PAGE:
On a whim, just to see what I could do by myself, I signed up for a half-marathon. We all trekked down to the beach for a relaxing time. The reality of having two days of lounging before a race has been unheard of because I usually work the day before. I was never and excited all at the same time. The one thing that I was mainly concerned with was running a flat course. Living in Elgin, there is an abundance of hills in the area so the thought of running only a flat course actually made me nervous. As I expressed my nervousness to man of my friends, the chuckles that followed were priceless. I felt my trepidation was justified. In my mind I had to run a sub two hour half again. I had done it at Sandhills and I expected no less of myself this time either.
With the pressure of a sub two half which I placed on myself, I knew I had to have a game plan, one that was made while in my rational mind, not in the throws of the race where all rational goes out the window. I figured out through much reading that I could squish the water cups at the stops and make a spout to be able to drink on the run. I realized that I could bite the tops off my gels to keep my hands from being sticky and to be able to keep running at the same time I was downing it. I figured out the splits I needed to be able to achieve my goal. Those splits haunted me for nights on end before the race. I was running numbers in my head all night long. I would wake up staring at the ceiling while repeating I need to be at this time at the 10K mark. I was not obsessed, well yes I was and am, I had and have a goal and I expect nothing less of myself, ridiculous as it may seem anything less is unacceptable to me. The last and most important element of my game plan was not to walk at all. The mind is a mighty powerful thing. It can make or break the game plan.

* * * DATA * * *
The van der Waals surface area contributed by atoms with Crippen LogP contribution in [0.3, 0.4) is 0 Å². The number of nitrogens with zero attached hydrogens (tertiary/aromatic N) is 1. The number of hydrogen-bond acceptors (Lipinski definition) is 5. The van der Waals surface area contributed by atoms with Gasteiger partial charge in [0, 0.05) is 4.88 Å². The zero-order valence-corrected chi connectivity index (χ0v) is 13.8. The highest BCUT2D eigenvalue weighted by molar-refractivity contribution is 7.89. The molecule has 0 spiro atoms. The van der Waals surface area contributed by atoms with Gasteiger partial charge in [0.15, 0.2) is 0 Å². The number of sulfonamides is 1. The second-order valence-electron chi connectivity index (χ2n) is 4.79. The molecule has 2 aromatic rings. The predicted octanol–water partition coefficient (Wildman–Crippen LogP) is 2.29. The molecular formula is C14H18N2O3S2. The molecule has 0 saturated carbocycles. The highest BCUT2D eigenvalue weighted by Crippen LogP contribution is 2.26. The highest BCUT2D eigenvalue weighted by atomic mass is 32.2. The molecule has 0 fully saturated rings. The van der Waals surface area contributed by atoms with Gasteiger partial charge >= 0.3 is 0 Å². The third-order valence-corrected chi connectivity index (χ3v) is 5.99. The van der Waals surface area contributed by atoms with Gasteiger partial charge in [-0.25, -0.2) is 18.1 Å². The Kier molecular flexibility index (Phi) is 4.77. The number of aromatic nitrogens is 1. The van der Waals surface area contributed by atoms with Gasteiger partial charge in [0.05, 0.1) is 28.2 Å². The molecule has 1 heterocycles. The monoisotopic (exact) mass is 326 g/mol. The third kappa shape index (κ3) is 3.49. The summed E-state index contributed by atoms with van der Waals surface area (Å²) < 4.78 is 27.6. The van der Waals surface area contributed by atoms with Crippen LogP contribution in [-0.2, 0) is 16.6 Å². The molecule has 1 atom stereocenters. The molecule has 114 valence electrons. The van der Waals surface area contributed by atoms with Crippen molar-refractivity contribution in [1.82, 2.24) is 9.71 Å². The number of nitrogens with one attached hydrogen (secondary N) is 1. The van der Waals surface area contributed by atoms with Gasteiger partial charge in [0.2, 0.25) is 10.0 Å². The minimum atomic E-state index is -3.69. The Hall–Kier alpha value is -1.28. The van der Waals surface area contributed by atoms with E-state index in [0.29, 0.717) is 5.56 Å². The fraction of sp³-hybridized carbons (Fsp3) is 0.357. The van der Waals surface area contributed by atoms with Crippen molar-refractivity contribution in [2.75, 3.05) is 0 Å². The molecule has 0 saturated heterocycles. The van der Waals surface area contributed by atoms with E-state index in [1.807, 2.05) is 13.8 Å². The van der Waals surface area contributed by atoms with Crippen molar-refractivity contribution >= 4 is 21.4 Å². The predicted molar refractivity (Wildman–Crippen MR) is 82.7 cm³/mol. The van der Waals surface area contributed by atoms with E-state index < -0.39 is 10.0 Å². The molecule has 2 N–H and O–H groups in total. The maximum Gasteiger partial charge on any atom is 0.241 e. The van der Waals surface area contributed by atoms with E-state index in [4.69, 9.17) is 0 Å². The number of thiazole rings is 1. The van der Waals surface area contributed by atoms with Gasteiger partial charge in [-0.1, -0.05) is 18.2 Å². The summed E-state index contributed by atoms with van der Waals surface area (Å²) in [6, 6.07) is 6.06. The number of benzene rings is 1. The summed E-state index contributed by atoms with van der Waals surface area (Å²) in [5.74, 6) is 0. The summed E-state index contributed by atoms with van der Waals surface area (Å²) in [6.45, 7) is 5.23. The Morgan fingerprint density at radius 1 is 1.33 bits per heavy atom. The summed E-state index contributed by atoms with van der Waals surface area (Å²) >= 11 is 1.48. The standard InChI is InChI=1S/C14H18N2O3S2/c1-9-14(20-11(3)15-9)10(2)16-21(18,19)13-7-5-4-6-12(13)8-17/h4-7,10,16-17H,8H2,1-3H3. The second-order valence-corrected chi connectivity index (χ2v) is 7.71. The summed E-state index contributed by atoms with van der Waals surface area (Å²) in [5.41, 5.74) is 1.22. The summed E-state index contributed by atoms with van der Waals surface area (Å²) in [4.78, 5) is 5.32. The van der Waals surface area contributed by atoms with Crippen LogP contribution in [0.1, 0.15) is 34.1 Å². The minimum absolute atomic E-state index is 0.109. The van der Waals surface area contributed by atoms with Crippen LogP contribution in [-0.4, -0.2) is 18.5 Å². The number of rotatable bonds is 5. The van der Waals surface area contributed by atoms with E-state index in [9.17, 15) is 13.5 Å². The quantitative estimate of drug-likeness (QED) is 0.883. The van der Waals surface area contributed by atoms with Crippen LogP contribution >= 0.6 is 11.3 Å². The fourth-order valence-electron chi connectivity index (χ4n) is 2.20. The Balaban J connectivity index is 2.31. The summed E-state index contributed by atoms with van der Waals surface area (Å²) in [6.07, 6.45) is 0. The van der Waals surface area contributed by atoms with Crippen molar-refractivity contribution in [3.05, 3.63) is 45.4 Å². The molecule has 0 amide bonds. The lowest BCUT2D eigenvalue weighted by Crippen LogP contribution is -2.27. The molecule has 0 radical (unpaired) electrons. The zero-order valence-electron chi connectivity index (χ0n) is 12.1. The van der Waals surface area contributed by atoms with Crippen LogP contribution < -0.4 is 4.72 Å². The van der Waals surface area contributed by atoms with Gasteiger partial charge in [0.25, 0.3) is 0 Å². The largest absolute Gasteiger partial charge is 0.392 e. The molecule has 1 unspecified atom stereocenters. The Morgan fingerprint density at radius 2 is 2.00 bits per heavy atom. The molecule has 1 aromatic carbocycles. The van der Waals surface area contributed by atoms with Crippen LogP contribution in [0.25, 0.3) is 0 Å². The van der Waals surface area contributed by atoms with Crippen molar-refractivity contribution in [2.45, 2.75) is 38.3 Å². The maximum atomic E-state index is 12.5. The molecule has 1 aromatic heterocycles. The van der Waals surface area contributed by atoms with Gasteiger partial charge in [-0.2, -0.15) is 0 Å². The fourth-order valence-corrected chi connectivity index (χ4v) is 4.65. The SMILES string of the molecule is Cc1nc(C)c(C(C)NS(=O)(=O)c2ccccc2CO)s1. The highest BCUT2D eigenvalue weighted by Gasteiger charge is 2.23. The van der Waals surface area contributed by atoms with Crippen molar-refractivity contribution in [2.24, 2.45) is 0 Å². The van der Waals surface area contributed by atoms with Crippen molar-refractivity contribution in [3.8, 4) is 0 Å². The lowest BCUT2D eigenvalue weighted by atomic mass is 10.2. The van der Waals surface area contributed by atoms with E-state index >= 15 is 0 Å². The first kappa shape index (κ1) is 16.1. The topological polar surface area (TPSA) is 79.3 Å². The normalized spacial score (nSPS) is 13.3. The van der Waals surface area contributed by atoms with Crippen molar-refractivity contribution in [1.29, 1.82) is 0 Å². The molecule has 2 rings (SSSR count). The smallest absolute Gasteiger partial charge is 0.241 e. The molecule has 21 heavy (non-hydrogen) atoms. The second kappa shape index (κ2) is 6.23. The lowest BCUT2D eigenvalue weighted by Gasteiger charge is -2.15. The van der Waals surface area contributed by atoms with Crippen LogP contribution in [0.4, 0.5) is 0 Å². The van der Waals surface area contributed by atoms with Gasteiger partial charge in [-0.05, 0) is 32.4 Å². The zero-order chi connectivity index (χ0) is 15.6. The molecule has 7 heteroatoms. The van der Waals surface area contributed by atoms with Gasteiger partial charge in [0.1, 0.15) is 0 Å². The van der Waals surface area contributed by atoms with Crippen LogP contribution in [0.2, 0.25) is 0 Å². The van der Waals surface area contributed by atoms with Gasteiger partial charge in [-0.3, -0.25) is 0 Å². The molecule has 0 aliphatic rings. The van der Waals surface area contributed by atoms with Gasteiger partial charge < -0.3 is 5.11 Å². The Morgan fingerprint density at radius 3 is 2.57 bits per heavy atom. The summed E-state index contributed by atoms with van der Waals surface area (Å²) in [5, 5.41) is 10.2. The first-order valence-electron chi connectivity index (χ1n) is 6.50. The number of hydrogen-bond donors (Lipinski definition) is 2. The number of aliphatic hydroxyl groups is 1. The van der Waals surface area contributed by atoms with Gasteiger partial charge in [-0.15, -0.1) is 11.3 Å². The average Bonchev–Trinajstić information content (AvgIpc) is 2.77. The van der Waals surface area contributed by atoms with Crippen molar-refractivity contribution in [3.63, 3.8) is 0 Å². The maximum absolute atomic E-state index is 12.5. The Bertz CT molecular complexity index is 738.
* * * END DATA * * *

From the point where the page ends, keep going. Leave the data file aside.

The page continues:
I discussed with my family if they would be upset if I just rode the shuttle to the start line. I needed to focus, get in my zone (as cheesy as that sounds) but on race day there is no room for worrying about making it the start line on time, less stress is better. They were pretty excited that they didn't have to wake up quite as early as I did, so there was no argument there.
I brought my own alarm clock to the hotel, a fear of mine is that the hotel alarm clock won't work, so even the smallest of things help me sleep, a security blanket of sorts. I slept pretty well the night before.
Beep. Beep. Beep. (alarm clock sound effects) It's 4:00 am on race day. Coffee pot started, check. Oatmeal made, check. Protein shake consumed, check. Bath drawn, check. Number on shirt, check. Turn on the news to catch the weather, check and oh god, the temperature is 65 with 100% humidity, check. Thankful to have run all summer in the heat and for hill work, check, check, check! Well my shuttle left at 5:45 so at 5:30 Nik walked downstairs with me to see me off.
I boarded the shuttle with a group of women who were running their first half-marathon. I just listened. The majority of them were nervous, excited and forty that day, celebrating their birthdays by running the race. I wasn't sure how it would be to line up by myself. This race was my first solo half. I got off the shuttle and walked forward to the start line, it was dark of course. I scouted out where I wanted to line up. There were corrals, 6-7 minute pace, 7-8 minute pace, 8-9 minute pace and 10 minute and over were grouped together. I decided to line up in 7-8 minute pace.
As I was standing there anticipating my start, I was approached by a girl. She was really tall and thin. She was alone too. Her name, Michelle. She asked me what my goal was and she and I discussed a few things. I asked her what her goal was and she told me sub 1:30.